A wicked problem is one that is difficult to even clearly describe because of its diffuse and interconnected nature, and this is a useful lens to view software security. How are we doing overall at software security? How do you even define the standard to measure against?
Vulnerabilities are commonplace in most commercial software and the CVE counts grow year over year, but that’s hardly an accurate metric for the state of the industry as a whole. Ransomware is huge these days, but is that a technology failing or just a powerful business model promoting attack for profit? Security updates of proprietary platforms rarely provide much detail at all, so how do we know what happened, much less how to improve? Software security is a wicked problem for all these reasons, and that makes getting a handle on it all the more difficult.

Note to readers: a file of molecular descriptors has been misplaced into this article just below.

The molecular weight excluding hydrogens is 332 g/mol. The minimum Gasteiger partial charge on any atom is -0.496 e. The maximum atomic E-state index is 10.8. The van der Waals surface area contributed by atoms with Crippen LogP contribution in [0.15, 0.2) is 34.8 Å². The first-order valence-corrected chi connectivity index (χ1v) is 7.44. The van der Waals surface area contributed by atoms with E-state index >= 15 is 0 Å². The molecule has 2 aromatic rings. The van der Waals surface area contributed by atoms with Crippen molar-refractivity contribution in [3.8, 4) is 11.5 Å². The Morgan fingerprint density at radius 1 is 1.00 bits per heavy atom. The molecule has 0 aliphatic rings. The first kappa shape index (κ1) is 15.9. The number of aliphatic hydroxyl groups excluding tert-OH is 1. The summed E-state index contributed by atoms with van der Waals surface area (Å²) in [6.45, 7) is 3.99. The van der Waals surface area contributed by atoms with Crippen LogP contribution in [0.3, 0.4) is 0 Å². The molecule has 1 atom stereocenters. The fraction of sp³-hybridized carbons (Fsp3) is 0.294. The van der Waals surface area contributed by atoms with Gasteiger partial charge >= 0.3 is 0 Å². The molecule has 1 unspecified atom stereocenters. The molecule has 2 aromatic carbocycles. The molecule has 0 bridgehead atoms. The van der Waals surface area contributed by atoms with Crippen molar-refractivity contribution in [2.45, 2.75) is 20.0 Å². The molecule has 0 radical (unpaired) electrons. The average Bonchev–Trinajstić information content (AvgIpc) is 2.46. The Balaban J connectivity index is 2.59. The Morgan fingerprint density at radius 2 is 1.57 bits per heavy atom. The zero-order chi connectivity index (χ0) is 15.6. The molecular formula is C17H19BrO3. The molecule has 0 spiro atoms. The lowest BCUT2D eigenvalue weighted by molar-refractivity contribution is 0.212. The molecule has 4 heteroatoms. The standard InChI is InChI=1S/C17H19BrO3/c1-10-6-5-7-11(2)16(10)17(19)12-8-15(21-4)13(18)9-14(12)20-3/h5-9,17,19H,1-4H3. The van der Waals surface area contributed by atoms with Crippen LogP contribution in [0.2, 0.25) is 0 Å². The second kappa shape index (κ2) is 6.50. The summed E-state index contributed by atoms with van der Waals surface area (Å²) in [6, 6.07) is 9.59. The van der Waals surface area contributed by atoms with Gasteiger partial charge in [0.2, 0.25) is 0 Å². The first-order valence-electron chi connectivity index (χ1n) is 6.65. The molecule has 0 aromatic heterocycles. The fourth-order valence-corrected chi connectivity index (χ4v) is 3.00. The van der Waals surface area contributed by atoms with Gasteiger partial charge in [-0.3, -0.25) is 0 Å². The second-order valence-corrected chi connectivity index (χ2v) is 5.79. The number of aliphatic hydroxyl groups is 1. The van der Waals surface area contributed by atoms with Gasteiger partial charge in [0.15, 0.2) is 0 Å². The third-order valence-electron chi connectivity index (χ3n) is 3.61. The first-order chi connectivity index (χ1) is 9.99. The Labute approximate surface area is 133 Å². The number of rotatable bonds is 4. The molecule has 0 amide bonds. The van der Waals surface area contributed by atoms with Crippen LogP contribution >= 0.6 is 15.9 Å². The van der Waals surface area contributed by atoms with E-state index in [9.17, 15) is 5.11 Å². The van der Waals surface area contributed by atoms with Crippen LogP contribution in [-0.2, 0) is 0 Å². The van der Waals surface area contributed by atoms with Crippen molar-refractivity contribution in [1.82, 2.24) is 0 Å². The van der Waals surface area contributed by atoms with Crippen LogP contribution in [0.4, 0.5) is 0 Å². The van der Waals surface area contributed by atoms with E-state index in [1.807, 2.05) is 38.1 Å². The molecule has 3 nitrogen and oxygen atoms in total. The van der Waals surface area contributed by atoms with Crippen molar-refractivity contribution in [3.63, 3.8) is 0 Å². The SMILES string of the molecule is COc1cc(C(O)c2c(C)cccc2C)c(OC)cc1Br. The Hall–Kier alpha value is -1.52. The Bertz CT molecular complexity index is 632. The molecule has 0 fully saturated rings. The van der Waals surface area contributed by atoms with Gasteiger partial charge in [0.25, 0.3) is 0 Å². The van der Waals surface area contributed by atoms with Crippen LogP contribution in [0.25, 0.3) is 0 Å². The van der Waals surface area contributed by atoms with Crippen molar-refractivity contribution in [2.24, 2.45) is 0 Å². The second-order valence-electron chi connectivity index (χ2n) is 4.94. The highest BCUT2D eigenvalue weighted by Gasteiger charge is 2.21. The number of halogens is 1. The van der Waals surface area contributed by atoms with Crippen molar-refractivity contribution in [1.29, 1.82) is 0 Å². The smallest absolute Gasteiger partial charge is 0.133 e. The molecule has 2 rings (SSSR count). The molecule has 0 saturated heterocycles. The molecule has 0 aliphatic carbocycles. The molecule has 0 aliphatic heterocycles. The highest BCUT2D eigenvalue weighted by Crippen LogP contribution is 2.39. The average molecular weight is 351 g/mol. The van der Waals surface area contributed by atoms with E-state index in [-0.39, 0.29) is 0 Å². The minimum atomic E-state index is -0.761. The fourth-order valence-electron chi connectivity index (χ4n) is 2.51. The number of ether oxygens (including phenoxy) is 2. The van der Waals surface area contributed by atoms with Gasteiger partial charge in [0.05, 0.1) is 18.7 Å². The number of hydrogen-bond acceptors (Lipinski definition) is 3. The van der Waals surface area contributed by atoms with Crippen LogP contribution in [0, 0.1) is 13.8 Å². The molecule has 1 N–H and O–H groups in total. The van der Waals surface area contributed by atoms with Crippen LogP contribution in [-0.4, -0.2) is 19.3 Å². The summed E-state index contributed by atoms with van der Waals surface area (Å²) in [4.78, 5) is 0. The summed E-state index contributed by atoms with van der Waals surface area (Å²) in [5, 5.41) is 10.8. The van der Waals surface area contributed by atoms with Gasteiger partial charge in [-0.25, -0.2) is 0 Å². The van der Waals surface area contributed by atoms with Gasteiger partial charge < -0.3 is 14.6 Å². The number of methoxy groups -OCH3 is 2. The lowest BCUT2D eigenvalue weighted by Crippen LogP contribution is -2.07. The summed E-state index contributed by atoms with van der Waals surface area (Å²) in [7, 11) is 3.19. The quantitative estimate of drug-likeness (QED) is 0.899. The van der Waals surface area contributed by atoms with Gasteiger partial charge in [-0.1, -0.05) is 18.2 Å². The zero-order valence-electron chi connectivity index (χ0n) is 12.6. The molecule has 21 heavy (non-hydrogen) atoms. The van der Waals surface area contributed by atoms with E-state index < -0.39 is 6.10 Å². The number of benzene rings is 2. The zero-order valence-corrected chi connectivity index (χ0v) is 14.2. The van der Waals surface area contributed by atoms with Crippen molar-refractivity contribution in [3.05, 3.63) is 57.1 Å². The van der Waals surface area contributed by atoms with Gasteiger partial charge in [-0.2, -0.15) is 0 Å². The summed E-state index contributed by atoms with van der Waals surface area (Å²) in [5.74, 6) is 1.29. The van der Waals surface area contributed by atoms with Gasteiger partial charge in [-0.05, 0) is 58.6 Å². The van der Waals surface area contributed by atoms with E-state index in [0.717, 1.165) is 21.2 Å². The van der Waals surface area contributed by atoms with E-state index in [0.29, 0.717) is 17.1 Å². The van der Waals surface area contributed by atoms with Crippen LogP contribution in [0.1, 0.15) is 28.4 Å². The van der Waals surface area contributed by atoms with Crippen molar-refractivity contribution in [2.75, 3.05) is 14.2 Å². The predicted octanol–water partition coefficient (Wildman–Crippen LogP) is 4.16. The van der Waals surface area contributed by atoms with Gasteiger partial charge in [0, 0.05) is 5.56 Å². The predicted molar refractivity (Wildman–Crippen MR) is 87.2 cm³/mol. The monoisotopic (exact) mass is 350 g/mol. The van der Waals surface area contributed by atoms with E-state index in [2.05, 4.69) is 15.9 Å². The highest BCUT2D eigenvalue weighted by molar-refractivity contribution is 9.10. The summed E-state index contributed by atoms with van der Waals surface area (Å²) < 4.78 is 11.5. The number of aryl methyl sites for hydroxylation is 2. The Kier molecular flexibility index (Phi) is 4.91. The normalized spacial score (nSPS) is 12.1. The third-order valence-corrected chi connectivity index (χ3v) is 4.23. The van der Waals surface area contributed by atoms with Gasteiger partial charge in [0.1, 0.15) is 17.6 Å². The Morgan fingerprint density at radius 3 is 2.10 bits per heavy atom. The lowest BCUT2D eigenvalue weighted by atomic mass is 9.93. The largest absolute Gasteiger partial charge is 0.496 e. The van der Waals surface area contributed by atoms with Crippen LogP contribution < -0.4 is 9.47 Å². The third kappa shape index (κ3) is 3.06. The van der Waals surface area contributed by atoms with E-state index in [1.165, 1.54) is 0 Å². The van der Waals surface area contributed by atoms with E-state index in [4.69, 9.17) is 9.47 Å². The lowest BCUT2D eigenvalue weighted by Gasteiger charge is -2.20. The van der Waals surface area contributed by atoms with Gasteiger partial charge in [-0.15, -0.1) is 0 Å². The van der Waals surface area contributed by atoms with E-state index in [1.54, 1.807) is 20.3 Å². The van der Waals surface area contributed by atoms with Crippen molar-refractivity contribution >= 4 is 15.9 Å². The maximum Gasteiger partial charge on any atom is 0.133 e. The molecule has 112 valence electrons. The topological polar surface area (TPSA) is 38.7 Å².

As my new book on the subject begins shipping, I’m thinking back on the writing process which helped me to glimpse the hard parts of the challenge. While I like to imagine that I have an intuitive idea about software and how it’s made from my years working in the industry, things change quickly and there is precious little public information. Who are the several million (in the US alone) writing code, what are they doing exactly, and are they competent at good security practices? I don’t think anyone really knows, so in the end I fell back on writing about what I know from personal experience. Keeping it as concise as possible, just that ran 300 pages.